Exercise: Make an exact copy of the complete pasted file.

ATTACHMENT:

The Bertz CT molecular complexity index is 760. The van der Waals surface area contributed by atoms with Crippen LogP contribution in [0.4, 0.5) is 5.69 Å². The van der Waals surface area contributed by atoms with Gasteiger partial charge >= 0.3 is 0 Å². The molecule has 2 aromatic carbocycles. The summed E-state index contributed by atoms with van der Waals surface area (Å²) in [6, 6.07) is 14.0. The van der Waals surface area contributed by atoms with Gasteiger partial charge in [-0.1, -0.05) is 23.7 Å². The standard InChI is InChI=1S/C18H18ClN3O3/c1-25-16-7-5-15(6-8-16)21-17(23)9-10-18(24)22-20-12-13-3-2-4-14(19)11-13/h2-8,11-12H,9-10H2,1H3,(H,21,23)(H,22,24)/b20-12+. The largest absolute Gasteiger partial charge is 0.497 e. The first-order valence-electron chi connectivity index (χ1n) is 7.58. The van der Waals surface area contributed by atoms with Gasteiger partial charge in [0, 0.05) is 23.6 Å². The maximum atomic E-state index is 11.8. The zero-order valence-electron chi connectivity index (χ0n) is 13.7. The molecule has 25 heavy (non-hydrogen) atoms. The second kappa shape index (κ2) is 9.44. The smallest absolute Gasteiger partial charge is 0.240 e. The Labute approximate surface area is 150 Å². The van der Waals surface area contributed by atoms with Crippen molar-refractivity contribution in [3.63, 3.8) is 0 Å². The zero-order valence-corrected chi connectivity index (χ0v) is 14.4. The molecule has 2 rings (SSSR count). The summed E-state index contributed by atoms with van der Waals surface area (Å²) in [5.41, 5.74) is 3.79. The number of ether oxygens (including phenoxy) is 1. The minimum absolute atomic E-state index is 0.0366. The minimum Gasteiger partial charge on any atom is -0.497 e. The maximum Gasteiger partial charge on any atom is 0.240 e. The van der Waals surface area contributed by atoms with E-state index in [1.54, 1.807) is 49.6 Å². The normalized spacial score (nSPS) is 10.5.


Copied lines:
The Bertz CT molecular complexity index is 760. The van der Waals surface area contributed by atoms with Crippen LogP contribution in [0.4, 0.5) is 5.69 Å². The van der Waals surface area contributed by atoms with Gasteiger partial charge >= 0.3 is 0 Å². The molecule has 2 aromatic carbocycles. The summed E-state index contributed by atoms with van der Waals surface area (Å²) in [6, 6.07) is 14.0. The van der Waals surface area contributed by atoms with Gasteiger partial charge in [-0.1, -0.05) is 23.7 Å². The standard InChI is InChI=1S/C18H18ClN3O3/c1-25-16-7-5-15(6-8-16)21-17(23)9-10-18(24)22-20-12-13-3-2-4-14(19)11-13/h2-8,11-12H,9-10H2,1H3,(H,21,23)(H,22,24)/b20-12+. The largest absolute Gasteiger partial charge is 0.497 e. The first-order valence-electron chi connectivity index (χ1n) is 7.58. The van der Waals surface area contributed by atoms with Gasteiger partial charge in [0, 0.05) is 23.6 Å². The maximum atomic E-state index is 11.8. The zero-order valence-electron chi connectivity index (χ0n) is 13.7. The molecule has 25 heavy (non-hydrogen) atoms. The second kappa shape index (κ2) is 9.44. The smallest absolute Gasteiger partial charge is 0.240 e. The Labute approximate surface area is 150 Å². The van der Waals surface area contributed by atoms with Crippen molar-refractivity contribution in [3.63, 3.8) is 0 Å². The zero-order valence-corrected chi connectivity index (χ0v) is 14.4. The molecule has 2 rings (SSSR count). The summed E-state index contributed by atoms with van der Waals surface area (Å²) in [5.41, 5.74) is 3.79. The number of ether oxygens (including phenoxy) is 1. The minimum absolute atomic E-state index is 0.0366. The minimum Gasteiger partial charge on any atom is -0.497 e. The maximum Gasteiger partial charge on any atom is 0.240 e. The van der Waals surface area contributed by atoms with E-state index in [1.54, 1.807) is 49.6 Å². The normalized spacial score (nSPS) is 10.5.